When you read about earth history in most textbooks, lots of definitive statements are made concerning events that occurred in the distant past. For example, in Biology: How Life Works, Volume 1 (Morris et. al., Macmillan 2014, 2016), students are told:
A giant meteor struck Earth 66 million years ago, causing the extinction of dinosaurs and many other species…Researchers have documented other mass extinctions, but the event that eliminated the dinosaurs appears to be the only one associated with a meteorite impact. (p. 7)
Any unsuspecting student reading those words would think that we know that a mass extinction of dinosaurs occurred 66 million years ago, that it was definitely cause by a meteor impact, and that there have been other mass extinction events as well.
The problem, of course, is that definitive statements like the ones above come from interpretations of the fossil record. The fossil record itself is spotty at best, and the interpretations are based on all sorts of unverifiable assumptions. So the obvious question becomes, “How accurate are those interpretations?” That’s awfully hard to test, since we can’t go back in time and confirm them. However, the great thing about science is that original thinkers can come along and figure out ingenious ways to test what you might think is untestable.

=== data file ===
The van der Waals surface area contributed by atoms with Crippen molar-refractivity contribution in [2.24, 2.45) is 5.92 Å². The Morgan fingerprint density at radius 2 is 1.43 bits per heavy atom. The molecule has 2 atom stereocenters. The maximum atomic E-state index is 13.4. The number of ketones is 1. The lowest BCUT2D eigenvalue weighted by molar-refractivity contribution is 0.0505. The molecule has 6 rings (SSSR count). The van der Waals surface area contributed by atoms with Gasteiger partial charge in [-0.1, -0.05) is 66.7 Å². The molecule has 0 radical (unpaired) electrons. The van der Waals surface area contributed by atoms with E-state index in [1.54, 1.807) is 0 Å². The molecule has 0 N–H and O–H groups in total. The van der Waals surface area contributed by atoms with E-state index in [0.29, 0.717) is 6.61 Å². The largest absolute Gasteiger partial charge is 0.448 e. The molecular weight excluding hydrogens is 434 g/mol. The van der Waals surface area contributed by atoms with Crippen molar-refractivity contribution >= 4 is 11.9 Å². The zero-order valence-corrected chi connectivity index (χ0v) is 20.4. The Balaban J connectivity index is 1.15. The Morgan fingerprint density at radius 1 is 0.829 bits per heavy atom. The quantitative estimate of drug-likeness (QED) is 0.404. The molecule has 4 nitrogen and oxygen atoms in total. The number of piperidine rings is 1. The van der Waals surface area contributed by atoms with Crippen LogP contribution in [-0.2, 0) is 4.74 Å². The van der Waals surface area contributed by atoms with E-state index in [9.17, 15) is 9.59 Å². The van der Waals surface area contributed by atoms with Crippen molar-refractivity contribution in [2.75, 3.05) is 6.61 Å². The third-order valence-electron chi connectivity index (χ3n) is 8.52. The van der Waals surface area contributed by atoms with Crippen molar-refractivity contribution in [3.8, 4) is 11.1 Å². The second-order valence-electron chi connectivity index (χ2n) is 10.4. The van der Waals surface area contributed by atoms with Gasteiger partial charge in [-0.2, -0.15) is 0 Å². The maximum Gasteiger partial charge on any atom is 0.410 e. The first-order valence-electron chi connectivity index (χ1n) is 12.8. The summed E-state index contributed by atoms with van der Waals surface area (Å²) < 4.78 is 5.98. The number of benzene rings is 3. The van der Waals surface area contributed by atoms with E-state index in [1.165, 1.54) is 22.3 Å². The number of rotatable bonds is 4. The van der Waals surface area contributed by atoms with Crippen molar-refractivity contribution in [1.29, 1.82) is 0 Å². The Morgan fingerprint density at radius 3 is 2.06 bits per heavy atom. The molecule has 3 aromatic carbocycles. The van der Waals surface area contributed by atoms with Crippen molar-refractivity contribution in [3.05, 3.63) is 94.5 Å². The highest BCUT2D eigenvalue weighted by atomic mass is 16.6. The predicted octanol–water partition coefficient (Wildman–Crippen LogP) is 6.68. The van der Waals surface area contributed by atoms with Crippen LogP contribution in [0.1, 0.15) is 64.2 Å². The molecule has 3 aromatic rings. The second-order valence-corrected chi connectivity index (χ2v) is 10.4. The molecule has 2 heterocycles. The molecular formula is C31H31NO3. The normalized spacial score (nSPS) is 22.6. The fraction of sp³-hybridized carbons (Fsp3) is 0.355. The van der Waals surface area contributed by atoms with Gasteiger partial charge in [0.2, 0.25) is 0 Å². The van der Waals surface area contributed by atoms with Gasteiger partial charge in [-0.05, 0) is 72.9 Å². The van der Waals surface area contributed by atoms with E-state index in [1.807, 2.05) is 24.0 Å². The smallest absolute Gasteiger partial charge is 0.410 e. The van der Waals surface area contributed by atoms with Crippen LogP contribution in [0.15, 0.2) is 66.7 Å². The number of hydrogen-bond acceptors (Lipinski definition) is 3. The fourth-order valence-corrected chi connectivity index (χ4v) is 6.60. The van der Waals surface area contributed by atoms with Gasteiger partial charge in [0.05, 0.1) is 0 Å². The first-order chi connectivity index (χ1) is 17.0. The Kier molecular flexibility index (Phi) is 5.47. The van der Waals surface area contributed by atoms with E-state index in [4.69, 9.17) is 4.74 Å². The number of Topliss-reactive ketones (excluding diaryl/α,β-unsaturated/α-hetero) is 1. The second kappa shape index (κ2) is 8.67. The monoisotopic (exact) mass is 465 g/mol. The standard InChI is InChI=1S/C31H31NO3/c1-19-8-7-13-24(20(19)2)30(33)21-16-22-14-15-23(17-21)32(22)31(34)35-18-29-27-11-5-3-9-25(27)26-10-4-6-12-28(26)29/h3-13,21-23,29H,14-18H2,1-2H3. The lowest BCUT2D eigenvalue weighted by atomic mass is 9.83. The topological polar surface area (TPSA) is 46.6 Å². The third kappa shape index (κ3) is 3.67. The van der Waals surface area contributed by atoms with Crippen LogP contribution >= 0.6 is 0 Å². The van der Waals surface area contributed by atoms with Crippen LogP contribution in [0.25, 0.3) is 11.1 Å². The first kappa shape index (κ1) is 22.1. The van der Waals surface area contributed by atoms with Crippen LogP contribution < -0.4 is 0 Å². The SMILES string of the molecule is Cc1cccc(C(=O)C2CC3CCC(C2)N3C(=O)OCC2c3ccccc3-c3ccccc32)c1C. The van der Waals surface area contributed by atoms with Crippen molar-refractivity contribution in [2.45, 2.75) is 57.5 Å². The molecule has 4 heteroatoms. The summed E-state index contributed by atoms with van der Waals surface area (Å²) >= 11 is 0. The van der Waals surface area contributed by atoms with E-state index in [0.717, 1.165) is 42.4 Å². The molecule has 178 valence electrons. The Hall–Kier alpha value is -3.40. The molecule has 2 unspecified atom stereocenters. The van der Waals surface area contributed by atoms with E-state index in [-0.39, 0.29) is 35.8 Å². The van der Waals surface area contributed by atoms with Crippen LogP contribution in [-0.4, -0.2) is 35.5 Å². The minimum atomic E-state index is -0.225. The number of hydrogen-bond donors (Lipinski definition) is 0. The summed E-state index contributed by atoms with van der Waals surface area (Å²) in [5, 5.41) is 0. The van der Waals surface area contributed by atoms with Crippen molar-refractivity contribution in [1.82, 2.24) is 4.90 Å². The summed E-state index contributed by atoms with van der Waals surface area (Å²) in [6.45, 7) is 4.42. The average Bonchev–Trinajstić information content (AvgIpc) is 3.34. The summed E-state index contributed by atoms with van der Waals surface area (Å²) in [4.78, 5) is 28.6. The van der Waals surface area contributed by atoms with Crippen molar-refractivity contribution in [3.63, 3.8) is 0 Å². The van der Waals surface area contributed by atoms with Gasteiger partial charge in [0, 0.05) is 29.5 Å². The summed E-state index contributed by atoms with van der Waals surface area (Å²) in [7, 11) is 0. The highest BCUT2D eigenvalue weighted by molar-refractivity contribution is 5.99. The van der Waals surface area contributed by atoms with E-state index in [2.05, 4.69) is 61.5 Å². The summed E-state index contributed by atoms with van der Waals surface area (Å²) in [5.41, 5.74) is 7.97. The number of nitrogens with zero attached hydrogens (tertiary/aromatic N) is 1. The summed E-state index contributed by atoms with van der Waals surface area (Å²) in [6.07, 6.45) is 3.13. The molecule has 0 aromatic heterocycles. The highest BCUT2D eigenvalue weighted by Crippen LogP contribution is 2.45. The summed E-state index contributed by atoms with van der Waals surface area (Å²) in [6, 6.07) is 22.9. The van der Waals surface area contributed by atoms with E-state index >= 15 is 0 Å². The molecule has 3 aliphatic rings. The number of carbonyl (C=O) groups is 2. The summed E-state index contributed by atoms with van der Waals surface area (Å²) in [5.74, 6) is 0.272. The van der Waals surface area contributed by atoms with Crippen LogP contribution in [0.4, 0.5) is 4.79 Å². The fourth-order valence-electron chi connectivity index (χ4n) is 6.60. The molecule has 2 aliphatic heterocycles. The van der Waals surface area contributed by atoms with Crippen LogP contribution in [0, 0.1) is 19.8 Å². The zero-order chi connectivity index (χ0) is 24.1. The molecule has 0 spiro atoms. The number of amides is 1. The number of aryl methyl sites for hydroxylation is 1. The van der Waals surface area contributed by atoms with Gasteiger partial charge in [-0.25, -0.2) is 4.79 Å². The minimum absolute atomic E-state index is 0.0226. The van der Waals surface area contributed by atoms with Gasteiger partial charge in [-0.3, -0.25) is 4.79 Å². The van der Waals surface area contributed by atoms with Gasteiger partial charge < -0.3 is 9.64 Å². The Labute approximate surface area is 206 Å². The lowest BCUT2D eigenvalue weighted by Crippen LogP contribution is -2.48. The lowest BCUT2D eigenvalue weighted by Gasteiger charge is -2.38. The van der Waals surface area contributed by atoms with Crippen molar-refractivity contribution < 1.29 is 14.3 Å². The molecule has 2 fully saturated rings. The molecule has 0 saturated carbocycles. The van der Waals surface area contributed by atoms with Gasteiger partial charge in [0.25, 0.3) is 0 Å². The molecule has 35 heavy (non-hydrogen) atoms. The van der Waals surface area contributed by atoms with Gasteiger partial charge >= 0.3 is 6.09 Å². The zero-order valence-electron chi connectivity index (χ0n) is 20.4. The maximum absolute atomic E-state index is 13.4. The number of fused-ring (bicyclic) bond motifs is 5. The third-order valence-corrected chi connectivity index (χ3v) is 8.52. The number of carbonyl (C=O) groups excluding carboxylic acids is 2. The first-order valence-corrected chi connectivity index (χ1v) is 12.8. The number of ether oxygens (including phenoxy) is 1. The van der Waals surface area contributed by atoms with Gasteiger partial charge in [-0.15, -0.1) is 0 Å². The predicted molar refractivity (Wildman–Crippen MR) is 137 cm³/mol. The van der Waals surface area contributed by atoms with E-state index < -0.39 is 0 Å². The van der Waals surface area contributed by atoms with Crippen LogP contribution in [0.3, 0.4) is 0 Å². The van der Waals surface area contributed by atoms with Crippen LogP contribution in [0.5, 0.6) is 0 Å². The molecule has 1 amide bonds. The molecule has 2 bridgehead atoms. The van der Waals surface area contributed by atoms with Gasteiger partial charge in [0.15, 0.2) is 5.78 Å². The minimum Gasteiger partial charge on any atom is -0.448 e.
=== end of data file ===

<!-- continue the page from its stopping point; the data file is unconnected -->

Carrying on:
A team of researchers from the Florida Museum of Natural History, the University of Bologna, the University of the Bahamas, and the State University of New York at Geneseo decided to test how well we know things like the mass extinction events discussed in the textbook I just quoted. They took a series of geological samples from the Po Plain in Italy that are supposed to represent what went on over the past 126,000 years. They specifically examined the mollusks in those samples, which leave behind hard shells.
Their test was both simple and brilliant: Imagine that a mass extinction event occurred right after the samples were taken, and all 119 identified species of mollusks that are currently living there had been wiped out. Would this hypothetical mass extinction be properly interpreted from the fossil remains in the geological samples that had been taken? Not surprisingly, the answer was a solid, “No!”